Ahead of the Food Revolt, Fabricio Guaman writes on a groundbreaking scheme to avoid exploiting Ecuadorian petroleum reserves. Members of the Ecuadorian food co-op Zapallo Verde will be in Fife for the gathering on 12 November. According to scientific studies, in an area of 9,820 km2 of Amazonian Ecuador, 150 species of amphibian, 121 species of reptile, 598 bird species and around 200 mammals can be found living in a thick forest made up of 2,113 species of plant, which only includes those that have been identified. This all makes up Yasuní, the most bio diverse area on the planet, holding more animal species per hectare than the whole of Europe. It is no wonder that the indigenous inhabitants, some of whom are still completely isolated from civilization, all translate the word ‘yasuní’ the same way as ‘sacred land’. Fabricio Guaman describes the Yasuni project:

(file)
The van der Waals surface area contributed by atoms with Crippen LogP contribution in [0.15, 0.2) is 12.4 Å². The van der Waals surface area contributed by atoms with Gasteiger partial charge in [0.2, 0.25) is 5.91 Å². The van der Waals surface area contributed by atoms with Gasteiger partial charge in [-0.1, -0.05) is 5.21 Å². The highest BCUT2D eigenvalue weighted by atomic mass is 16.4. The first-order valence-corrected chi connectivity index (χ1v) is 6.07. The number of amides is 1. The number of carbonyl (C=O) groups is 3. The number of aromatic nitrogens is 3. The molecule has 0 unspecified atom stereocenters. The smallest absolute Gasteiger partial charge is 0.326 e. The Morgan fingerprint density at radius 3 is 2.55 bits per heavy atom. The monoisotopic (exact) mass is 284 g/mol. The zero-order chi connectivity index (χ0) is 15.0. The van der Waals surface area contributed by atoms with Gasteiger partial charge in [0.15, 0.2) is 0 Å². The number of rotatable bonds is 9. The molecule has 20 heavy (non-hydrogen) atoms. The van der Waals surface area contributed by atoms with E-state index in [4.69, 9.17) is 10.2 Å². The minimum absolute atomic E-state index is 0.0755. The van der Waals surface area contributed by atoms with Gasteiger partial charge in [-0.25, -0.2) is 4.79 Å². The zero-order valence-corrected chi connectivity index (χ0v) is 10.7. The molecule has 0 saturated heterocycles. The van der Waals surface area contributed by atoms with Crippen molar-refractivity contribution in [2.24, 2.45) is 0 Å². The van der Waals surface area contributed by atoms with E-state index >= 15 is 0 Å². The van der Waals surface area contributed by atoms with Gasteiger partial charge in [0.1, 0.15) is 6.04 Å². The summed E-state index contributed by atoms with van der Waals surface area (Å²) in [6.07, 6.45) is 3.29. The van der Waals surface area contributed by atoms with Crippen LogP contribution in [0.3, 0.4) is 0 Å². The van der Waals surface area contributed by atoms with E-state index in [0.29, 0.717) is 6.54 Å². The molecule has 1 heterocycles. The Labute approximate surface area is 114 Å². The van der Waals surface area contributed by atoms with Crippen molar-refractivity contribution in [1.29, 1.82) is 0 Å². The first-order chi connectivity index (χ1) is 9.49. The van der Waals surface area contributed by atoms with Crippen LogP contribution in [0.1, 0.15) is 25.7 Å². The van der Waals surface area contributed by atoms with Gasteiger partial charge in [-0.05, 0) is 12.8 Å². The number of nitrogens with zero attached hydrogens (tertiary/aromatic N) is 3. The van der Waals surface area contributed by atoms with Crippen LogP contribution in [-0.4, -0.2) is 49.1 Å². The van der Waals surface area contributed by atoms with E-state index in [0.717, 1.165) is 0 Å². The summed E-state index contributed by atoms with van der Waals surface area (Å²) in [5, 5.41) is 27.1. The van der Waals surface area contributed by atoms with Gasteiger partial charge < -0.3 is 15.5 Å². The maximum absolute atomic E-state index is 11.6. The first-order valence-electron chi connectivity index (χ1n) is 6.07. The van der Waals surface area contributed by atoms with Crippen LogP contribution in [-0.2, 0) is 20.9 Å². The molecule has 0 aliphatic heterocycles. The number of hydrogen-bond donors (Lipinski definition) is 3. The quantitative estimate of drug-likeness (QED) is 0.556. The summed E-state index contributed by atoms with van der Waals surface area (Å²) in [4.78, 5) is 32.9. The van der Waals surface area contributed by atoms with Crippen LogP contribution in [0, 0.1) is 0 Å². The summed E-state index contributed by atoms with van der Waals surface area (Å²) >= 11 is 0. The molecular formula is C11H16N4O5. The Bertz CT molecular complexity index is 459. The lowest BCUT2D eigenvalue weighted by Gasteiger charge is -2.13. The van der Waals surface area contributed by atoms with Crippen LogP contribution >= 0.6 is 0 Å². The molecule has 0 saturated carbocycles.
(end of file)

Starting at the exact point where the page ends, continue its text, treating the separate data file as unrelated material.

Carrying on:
The Yasuní-ITT Initiative is a proposal of the government of Rafael Correa that will preserve 20% of Ecuador’s petroleum reserves underground in exchange for a financial contribution of 50% of the earnings that would be generated if such reserves were exploited for profit. This proposal will prevent the exploitation of about 850 million barrels of petroleum in a region of the Yasuní National Park, a protected area that is one of the world’s most biodiverse regions, as well as the home of several diverse indigenous populations, such as the Waorani and Quechua, as well as the Tagaeri and Taromenane communities, which live in voluntary isolation.